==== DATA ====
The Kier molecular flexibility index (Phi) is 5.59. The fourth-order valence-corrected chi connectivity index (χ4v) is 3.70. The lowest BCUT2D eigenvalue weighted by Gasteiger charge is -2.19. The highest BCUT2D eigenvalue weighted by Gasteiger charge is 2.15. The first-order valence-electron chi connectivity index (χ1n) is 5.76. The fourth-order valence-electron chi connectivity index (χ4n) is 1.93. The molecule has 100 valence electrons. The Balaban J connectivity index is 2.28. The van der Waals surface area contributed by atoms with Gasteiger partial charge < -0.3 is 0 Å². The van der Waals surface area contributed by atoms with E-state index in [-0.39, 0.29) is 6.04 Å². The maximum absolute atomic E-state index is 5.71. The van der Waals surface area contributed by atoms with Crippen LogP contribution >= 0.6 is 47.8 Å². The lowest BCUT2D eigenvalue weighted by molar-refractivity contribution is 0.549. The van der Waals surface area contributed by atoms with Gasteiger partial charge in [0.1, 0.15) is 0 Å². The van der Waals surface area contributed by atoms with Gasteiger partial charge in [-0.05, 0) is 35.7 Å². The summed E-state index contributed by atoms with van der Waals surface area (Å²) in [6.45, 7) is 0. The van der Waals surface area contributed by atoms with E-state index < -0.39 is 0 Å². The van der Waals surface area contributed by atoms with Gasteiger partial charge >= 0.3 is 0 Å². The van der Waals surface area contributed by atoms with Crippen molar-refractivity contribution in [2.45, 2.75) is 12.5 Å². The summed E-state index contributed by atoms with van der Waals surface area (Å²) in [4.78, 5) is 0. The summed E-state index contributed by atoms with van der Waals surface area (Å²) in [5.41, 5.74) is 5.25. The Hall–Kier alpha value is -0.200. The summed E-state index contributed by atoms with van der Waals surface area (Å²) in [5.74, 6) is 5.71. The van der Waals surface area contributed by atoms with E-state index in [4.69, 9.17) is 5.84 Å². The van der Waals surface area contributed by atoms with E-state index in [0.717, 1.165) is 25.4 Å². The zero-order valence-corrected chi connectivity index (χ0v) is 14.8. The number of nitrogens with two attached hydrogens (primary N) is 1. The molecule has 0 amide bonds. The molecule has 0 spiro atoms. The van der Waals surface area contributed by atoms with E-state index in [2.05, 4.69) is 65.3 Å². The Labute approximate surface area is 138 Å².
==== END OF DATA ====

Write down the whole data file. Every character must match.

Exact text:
The Kier molecular flexibility index (Phi) is 5.59. The fourth-order valence-corrected chi connectivity index (χ4v) is 3.70. The lowest BCUT2D eigenvalue weighted by Gasteiger charge is -2.19. The highest BCUT2D eigenvalue weighted by Gasteiger charge is 2.15. The first-order valence-electron chi connectivity index (χ1n) is 5.76. The fourth-order valence-electron chi connectivity index (χ4n) is 1.93. The molecule has 100 valence electrons. The Balaban J connectivity index is 2.28. The van der Waals surface area contributed by atoms with Gasteiger partial charge < -0.3 is 0 Å². The van der Waals surface area contributed by atoms with E-state index in [-0.39, 0.29) is 6.04 Å². The maximum absolute atomic E-state index is 5.71. The van der Waals surface area contributed by atoms with Crippen LogP contribution >= 0.6 is 47.8 Å². The lowest BCUT2D eigenvalue weighted by molar-refractivity contribution is 0.549. The van der Waals surface area contributed by atoms with Gasteiger partial charge in [0.1, 0.15) is 0 Å². The van der Waals surface area contributed by atoms with Gasteiger partial charge in [-0.05, 0) is 35.7 Å². The summed E-state index contributed by atoms with van der Waals surface area (Å²) in [6.45, 7) is 0. The van der Waals surface area contributed by atoms with E-state index < -0.39 is 0 Å². The van der Waals surface area contributed by atoms with Gasteiger partial charge >= 0.3 is 0 Å². The van der Waals surface area contributed by atoms with Crippen molar-refractivity contribution in [2.45, 2.75) is 12.5 Å². The summed E-state index contributed by atoms with van der Waals surface area (Å²) in [4.78, 5) is 0. The summed E-state index contributed by atoms with van der Waals surface area (Å²) in [5.41, 5.74) is 5.25. The Hall–Kier alpha value is -0.200. The summed E-state index contributed by atoms with van der Waals surface area (Å²) in [5.74, 6) is 5.71. The van der Waals surface area contributed by atoms with E-state index in [4.69, 9.17) is 5.84 Å². The van der Waals surface area contributed by atoms with E-state index in [0.717, 1.165) is 25.4 Å². The zero-order valence-corrected chi connectivity index (χ0v) is 14.8. The number of nitrogens with two attached hydrogens (primary N) is 1. The molecule has 0 amide bonds. The molecule has 0 spiro atoms. The van der Waals surface area contributed by atoms with E-state index in [2.05, 4.69) is 65.3 Å². The Labute approximate surface area is 138 Å².